Completed airship. Completed airship.

Your goal is to find all 4 parts to an ancient airship, construct it, and fly it out of the desert to safety (or to crash in the next Gamewright title?). You must do this before the storm becomes too great, the sand dunes overwhelm you, or one of you dies of thirst.

Water? Water?
Not water. Not water.

Whereas the island disappears, in the desert, sand piles up, which prevents you from accessing the delightful parts beneath the surface until you clean enough sand. You can now excavate and flip over tiles to reveal powerful gadgets, like the jetpack, sun shield, or dustblower, tunnels, that protect you from the sun and help you travel quickly, water to refill your canteens, or the tiles that tell you where to find the airship parts.

Steampunk gadgetry. Steampunk gadgetry.

You see, it's not a matter of simply flipping over a tile that says "here's the propeller!" No, you need to find the tiles that tell you the vertical and horizontal coordinates of the propeller. Then, you need to clear the space of sand and excavate the part. And one more thing -- the desert is alive. The island sinks out from under you, but the desert tiles are constantly moving. That's right! They move, shift, change the surface, all the while adding more sand.

Notice how the red piece (bottom right) was located by the vertical and horizontal arrow tiles. Notice how the red piece (bottom right) was located by the vertical and horizontal arrow tiles.

This. Is. Awesome. It's brilliant, so easy to understand, and adds more life to the game than its predecessors. Forbidden Desert is Matt Leacock's best cooperative work. The fact that it plays up to 5 really packs an additional challenge into the experience.

We draw a card that tells us to move 2 tiles downwards... We draw a card that tells us to move 2 tiles downwards...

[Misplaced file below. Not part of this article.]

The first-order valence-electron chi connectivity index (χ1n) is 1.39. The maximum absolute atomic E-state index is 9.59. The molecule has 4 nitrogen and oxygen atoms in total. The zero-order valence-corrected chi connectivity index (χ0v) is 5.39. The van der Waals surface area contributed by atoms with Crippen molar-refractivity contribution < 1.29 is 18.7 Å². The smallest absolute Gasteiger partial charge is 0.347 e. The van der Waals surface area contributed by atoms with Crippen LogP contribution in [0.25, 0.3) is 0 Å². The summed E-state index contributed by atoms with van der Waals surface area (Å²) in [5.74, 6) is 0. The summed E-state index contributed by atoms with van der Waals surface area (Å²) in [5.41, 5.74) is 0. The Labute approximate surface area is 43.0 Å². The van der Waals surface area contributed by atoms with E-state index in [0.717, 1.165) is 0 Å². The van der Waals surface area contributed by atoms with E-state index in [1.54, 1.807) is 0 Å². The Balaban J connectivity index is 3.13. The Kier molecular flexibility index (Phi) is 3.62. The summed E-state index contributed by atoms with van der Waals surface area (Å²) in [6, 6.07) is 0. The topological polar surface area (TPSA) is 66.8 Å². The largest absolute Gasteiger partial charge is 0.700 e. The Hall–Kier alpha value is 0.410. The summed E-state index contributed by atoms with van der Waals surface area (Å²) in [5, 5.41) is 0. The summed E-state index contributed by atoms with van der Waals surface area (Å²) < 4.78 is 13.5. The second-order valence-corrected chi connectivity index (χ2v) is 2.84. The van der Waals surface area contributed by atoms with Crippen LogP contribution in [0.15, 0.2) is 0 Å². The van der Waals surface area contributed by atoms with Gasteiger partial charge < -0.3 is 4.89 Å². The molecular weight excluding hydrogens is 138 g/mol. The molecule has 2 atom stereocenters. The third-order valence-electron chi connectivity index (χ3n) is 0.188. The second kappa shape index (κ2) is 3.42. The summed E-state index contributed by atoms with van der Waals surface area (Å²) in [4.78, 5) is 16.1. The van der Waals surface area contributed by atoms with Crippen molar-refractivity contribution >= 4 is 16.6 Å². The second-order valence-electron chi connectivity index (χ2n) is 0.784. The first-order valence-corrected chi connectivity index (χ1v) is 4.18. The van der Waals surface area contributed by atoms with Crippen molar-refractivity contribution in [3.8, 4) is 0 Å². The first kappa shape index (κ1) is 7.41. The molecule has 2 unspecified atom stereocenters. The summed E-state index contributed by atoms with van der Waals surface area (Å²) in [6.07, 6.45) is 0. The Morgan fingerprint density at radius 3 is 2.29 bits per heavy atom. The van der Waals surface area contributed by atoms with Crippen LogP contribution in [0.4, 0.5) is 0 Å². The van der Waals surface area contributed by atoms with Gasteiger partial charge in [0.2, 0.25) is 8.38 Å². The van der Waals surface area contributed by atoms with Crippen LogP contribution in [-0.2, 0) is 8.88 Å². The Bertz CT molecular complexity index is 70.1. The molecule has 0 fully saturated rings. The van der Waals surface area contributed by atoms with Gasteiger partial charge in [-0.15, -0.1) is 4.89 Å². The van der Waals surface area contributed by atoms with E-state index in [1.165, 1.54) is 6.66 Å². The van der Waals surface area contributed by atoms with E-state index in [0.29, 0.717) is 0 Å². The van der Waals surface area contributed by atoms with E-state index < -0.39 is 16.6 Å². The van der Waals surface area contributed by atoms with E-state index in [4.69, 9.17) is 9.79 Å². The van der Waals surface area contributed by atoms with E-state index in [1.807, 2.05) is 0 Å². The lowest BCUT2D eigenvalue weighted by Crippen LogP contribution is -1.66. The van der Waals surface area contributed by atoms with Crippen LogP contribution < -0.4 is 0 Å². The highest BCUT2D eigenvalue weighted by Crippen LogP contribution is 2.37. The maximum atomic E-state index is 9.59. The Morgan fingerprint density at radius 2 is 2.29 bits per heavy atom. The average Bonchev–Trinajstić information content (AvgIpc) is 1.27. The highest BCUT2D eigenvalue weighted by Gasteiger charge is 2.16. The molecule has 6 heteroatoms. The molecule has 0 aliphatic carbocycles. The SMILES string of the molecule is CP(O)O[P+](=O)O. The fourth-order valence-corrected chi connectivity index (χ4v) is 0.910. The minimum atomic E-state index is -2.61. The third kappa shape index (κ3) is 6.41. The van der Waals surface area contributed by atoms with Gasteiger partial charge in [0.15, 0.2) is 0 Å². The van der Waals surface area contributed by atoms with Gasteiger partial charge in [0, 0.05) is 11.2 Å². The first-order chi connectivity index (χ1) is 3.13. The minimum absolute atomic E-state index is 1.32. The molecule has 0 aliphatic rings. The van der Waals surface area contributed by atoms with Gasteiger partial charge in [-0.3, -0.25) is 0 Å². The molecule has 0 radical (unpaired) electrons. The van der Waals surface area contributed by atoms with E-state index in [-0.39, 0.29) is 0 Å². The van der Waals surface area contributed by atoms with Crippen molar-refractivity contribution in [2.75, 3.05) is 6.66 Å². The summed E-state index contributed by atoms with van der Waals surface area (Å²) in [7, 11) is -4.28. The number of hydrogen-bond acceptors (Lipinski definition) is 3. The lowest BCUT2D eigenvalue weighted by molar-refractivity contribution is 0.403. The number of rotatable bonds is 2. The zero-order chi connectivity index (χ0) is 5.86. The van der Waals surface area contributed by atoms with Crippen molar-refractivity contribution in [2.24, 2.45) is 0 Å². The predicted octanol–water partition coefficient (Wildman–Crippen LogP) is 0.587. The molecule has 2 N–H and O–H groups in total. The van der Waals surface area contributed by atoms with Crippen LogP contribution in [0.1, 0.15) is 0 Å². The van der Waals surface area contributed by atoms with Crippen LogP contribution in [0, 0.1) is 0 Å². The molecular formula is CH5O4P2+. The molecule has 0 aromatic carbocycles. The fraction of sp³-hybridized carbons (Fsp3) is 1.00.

...so we shifted 2 tiles downwards towards the center and added sand. ...so we shifted 2 tiles downwards towards the center and added sand.

Forbidden Desert also stands out for tossing aside the set collection mechanic and putting a greater emphasis on the tools you find. When do you use it? Now? Or later. These elements really freshen the experience and help it stand out.

Considering the awesome bits that come inside the box, it's a steal at the price.

Conclusion: I love all three of these games and have no reason to push them out of my collection ever. All three are fantastic gateway games to share with non-gamers or family members. All three provide a ridiculous value for the price and have simply outstanding components.

In all three, you, the players, get to go toe-to-toe against the unthinking, unfeeling cardboard robot Mr. Leacock has ingeniously devised. They present a puzzle-like quandary that is surprising, tense, and thrilling, and quite frankly, evil.

If I had to pick one as a starting point, I first need to ask what you want from the experience. If you're new to games or just want to dip your toes into the cooperative pools, I heartily recommend Forbidden Island. It's $15! You can set it up, teach it, and play a game in well under 40 minutes.

Character cards. Notice the canteen level on the left. Character cards. Notice the canteen level on the left.

However, if you are a little more experienced (not much more, really), I have to recommend Forbidden Desert. The game is so reasonably priced for its gorgeous components and just so unique and special. I feel the mechanics allow for greater replayability than the other titles, and the addition of a fifth player means more can enjoy this sometimes brutal game. Hey, if you're gonna die, die together, right?

Really, you can't go wrong here. All three get a resounding thumbs up from me.

What do you think? Share your thoughts in the comments below.